[2] In this particular analysis in GlobeRanger, the court relied heavily on the direction in DFARS 227.7202-3(b), “If the Government has a need for rights not conveyed under the license customarily provided to the public, the Government must negotiate with the contractor to determine if there are acceptable terms for transferring such rights.”  The court reasoned that this language would be rendered superfluous if the Government could be bound by a commercial license it never had the opportunity to review.  27 F. Supp. 3d at 753.  As mentioned, DFARS 227.7202-3 is absent from the ASBCA’s decision, and the Board similarly does not cite to GlobeRanger.  One wonders whether the Board’s result would be the same if confronted with a commercial license supplied under a noncommercial procurement, therefore analyzing DFARS 227.7202-3 instead of FAR 12.212.  The Board’s reliance on inquiry notice, though, as described in more detail later on, does not conflict directly with any language in the DFARS and would appear to apply equally to DoD.  Indeed, DFARS 227.7202-3’s grant of rights based on the “license under which the commercial computer software  . . . was obtained” seems more open to a theory of inquiry notice and acceptance sight unseen than FAR 12.212’s analogous grant of “only those rights specified in the license contained in any addendum to the contract.”

[3] The contract also omitted FAR 52.227-19, an optional clause that establishes restricted rights in commercial computer software and is to be used when “there is any confusion as to whether the Government’s needs are satisfied or whether a customary commercial license is consistent with Federal law.”  FAR 27.405-3(a).

[4] To be precise, CiyaSoft actually claimed seven breaches, but the ASBCA determined that two were equivalent and one was not presented clearly enough in CiyaSoft’s claim to establish jurisdiction at the Board.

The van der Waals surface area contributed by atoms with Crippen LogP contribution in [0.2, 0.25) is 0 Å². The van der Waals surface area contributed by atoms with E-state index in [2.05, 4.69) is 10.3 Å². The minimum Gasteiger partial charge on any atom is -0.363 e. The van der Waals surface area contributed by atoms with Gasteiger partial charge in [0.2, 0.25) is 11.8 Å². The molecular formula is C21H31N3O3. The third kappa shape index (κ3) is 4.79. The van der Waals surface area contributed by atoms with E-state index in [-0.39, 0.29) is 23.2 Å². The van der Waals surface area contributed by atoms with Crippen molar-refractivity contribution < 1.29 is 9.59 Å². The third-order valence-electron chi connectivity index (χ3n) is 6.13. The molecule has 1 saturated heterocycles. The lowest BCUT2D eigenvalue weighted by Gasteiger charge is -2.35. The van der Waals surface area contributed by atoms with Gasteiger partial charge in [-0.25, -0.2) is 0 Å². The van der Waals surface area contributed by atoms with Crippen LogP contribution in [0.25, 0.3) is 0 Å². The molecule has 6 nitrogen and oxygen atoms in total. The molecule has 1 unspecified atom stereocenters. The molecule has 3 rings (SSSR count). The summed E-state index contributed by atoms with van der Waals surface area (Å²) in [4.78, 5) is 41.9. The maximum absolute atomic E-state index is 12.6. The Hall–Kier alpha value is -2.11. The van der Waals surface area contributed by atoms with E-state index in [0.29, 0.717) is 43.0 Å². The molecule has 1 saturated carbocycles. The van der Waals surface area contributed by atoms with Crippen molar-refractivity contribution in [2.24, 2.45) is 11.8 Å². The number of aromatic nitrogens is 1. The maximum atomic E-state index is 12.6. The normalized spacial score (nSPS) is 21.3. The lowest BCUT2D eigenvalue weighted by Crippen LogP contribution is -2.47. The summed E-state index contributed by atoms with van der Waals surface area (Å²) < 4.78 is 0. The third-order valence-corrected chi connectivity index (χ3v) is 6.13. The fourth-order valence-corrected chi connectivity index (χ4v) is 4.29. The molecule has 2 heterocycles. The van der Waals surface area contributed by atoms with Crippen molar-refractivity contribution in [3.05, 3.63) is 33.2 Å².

[5] A contracting officer does not have authority, through inquiry notice or otherwise, to accept on behalf of the Government an agreement that violates statute.

[6] To this list of valid justifications of commerciality, the Board added that the software was developed without any government funding.  This perpetuates a common misunderstanding.  The commercial item definition refers to development at private expense only in the limited case of establishing commerciality through sales to State and local governments; there is no requirement that an item be developed at private expense to be commercial if it meets any of the other prongs in the FAR 2.101 definition, such as sale to commercial entities like CiyaSoft’s corporate customers.

[7] The Board also cites A&B Ltd. Partnership v. Gen. Servs. Admin., GSBCA No. 15208, 04-1 ¶ 32439, for its citation of Bostwick as one of the earliest enunciations of the common law principle of waste by a United States court.

[8] Stating, “We see no reason why a similar duty should not be applicable to software licenses, which resemble leases to some degree in that only a limited use of the property, rather than its entirety is being conveyed.”  Of course, the Board is not the first authority to borrow from real property when analyzing intellectual property law.  See, e.g., Westinghouse Elec. & Mfg. Co. v. Formica Insulation Co., 266 U.S. 342 (1924) (“It was manifestly intended by Congress to surround the conveyance of patent property with safeguards resembling those usually attaching to that of land.”).